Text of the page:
April 20, 2010

DOES THIS MARATHON MAKE ME LOOK FAT? (Featured Writer Stephanie Hancock)

I have been impressed with all of the featured articles written by so many amazing women.  The stories they tell are top notch and I LOVE reading them.  This article by Steph makes me laugh.  Yesterday I went to spinning class for an hour, and finished the day with a five mile run.  I thought for sure my body would respond to all of this body action so I hopped my buns on the scale this morning and to my HORRIFYING surprise gained a pound.  Yeah, It's a women thing.  Thanks for the article it made me realize that I need to eat more cookies.

DOES THIS MARATHON MAKE ME LOOK FAT?  Featured Writer Stephanie Hancock
I have to address something that has been weighing heavily on me lately. Literally. Pounds. Like eight of them. This happens every time, yet it still catches me by surprise. Training is going great. I'm on track for an upcoming race, mileage is on the up and intensity is increasing. Actually everything is on the up and increasing. Including my weight. Talk about frustrating! This marathon, or that triathlon, or any heightened training is making me bigger. And, really, who wants to get bigger?
The guy at the sports store, that's who. I chatted with him at the check-out today. He was selling me jogger's mace (there's a creepy new dog on my route) and gel fuel for my long run tomorrow. He can't run, he said, it makes him lose weight and he wants to bulk up. I nodded in a show of sympathy, while inwardly I was cursing him. How dare he lose weight running while I'm in the gaining phase of my training?

Like most women and most runners, being lean is desirable, and for many women weight gain is not just frustrating, but sometimes almost devastating. Running should be a means to the lean, right? So what gives?

Thankfully this has happened to me enough times that I recognize the pattern and know not to panic. Research shows me, too, that I am not alone. An increase in training may correlate with an increase in weight, and it is not necessarily all bad. One blogger asked, "Does this marathon make me look fat?" I had to smile. I know that question.

And I know at least part of the answer.

First, the bad news. Some of those extra pounds may be avoidable as bad weight gain. The extra miles you are putting in translate to at least two things: extra hunger and extra justification to eat. You did an extra hard work-out, so you feel you "deserve" that extra food. Or you just keep eating all the time because you need the fuel for upcoming workouts. Maybe you fuel before and after shorter distances (5 mile run or so) because you think you need to. (You don't. You really don't need to start the fueling until an hour or so into your workout, and then only about 100-200 calories at a time every hour or as needed.) The problem arises when you don't understand the value of food and exercise. If you want to gain weight, put more fuel (calories) in than you burn. To lose weight, you have to burn more than you consume (true, it can get a little more complicated when you consider metabolism or underlying health conditions, but we're keeping things simple for now).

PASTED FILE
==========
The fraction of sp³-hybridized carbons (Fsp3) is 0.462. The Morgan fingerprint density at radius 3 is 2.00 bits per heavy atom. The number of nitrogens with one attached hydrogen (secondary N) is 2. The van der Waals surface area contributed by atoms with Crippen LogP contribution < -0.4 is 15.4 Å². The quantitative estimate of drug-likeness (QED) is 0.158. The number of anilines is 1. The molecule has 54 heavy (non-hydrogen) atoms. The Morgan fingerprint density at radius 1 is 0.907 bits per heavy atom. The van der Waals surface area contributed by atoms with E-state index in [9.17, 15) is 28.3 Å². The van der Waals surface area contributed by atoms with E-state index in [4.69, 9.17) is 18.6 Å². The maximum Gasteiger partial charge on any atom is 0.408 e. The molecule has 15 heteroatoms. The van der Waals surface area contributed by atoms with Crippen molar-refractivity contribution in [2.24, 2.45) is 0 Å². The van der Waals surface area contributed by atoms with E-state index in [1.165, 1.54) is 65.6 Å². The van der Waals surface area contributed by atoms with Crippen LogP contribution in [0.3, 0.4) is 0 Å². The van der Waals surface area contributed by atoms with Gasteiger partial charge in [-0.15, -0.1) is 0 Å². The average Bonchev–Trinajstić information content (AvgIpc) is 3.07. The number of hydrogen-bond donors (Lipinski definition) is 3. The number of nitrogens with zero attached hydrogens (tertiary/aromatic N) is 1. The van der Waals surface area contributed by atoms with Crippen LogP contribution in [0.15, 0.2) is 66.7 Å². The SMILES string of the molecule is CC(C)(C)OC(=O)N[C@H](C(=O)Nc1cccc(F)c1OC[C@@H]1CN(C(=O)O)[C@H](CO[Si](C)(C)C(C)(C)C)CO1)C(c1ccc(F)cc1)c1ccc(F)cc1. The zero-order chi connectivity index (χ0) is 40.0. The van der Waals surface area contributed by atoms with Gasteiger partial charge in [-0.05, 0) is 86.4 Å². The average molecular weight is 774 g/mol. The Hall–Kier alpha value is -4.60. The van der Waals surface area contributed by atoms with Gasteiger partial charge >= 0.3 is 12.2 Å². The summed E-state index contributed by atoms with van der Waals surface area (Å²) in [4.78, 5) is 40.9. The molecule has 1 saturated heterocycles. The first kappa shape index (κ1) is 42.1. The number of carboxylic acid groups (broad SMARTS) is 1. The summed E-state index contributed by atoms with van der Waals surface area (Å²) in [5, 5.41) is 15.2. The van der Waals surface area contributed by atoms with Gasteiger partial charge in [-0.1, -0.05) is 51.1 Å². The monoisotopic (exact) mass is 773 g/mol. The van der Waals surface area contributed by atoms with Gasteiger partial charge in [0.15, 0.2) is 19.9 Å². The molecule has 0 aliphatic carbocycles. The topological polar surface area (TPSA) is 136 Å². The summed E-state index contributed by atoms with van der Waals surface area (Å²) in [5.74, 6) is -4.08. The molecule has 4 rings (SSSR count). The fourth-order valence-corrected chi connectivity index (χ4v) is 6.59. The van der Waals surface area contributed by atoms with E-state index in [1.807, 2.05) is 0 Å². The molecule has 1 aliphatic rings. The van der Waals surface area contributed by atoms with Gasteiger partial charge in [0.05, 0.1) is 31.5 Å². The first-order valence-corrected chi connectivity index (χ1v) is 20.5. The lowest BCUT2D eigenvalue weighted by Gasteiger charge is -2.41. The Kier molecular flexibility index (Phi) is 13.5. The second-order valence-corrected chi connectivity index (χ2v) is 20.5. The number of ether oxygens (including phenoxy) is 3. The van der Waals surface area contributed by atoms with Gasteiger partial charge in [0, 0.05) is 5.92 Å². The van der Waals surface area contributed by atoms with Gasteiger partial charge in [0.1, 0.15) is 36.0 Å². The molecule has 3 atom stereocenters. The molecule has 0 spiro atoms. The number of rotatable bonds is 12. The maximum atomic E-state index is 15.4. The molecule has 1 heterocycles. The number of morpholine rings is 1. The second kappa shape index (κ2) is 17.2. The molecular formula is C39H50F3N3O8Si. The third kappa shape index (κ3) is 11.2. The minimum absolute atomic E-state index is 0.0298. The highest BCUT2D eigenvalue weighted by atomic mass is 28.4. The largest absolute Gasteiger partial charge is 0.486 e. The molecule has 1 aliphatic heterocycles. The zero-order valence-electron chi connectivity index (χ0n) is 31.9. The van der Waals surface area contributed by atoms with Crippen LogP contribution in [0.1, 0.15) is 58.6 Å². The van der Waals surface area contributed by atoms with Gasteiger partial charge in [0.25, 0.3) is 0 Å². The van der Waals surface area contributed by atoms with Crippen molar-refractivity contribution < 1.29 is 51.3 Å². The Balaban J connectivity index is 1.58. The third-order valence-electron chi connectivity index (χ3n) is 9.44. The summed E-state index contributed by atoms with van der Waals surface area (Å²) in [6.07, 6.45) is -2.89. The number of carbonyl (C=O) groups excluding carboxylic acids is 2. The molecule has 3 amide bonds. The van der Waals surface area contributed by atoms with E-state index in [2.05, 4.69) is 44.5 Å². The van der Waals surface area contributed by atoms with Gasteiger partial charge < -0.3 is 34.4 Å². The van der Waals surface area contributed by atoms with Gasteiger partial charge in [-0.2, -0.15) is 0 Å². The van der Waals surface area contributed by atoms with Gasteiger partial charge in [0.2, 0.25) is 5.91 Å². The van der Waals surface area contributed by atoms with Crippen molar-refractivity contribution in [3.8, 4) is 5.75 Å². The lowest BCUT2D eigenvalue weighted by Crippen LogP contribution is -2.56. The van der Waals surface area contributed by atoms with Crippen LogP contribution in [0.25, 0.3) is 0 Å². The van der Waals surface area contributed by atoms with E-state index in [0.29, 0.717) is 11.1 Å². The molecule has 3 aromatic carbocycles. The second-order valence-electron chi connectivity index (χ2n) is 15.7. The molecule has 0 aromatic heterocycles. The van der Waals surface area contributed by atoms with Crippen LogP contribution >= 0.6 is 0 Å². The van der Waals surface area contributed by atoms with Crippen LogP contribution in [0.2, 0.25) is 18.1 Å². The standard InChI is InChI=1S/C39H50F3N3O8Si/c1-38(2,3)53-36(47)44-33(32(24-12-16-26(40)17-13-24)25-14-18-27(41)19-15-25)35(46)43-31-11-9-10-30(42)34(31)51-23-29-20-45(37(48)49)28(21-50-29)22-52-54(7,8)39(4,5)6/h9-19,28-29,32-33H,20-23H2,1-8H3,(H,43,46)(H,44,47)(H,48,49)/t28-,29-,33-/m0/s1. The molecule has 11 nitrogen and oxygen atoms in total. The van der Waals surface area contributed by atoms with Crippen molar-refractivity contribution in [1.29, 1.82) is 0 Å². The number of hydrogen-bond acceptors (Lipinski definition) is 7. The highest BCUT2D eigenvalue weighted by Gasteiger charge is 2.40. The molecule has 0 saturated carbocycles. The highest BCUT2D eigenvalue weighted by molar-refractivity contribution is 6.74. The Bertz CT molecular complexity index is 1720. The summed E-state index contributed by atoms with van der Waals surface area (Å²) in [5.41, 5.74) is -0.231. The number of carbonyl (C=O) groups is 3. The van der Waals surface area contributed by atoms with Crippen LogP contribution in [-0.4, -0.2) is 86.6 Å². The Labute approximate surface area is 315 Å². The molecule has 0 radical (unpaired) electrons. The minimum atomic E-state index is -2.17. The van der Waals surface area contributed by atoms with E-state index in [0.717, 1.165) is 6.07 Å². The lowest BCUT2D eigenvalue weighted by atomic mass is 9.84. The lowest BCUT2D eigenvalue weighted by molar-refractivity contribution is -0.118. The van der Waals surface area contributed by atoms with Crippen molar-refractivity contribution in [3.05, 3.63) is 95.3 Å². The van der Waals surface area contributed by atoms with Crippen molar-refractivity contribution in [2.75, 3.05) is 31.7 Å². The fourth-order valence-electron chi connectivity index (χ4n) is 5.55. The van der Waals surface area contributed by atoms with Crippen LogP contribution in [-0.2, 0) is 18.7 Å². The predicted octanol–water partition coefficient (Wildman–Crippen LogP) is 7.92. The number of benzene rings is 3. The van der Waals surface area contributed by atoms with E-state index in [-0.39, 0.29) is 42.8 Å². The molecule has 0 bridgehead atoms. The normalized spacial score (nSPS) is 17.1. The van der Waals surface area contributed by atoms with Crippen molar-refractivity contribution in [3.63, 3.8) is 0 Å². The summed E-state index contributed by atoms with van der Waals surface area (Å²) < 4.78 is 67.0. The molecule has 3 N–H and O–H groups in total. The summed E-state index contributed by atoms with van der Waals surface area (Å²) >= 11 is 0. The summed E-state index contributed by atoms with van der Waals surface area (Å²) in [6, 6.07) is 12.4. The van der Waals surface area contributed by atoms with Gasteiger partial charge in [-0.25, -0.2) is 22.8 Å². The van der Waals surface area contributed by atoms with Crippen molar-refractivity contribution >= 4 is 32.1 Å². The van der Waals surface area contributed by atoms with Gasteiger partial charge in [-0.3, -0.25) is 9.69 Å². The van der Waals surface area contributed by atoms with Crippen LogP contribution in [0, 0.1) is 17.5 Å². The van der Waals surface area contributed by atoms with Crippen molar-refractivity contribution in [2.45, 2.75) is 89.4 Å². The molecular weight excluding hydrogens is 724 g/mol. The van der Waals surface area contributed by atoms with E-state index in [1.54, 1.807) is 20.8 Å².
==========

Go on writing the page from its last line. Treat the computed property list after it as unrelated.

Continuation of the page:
To put the calories-in/calories-out into perspective, a typical cookie or piece of bread contains about 100-150 calories. A typical running mile burns about 100 calories. One or even two miles per cookie!? And, to make things even more unfair, you have to burn about 3500 calories to melt one pound off your body. Running a marathon will burn about 2600 calories, not even one pound (true, you burn at a higher rate for the rest of the day - we'll just call those bonus calories). See, I told you it was bad news.

But I get sooo hungry! you say. Two ways I have found to deal with the crazy hunger cravings after working out (especially after swimming - that makes me famished!) is to immediately get some good quality protein in my body. Maybe replenishing my broken-down muscles satisfies them enough to keep them from screaming for food later on. I don't know, but it works for me. Also, hydrate. Many people mistake thirst for hunger and end up eating when, in fact, they just need to drink more and eat less. Try it - take a good long drink and see if that takes the edge off the hunger. You'll be more likely to make healthy, thoughtful food choices if you're not feeling a hunger frenzy!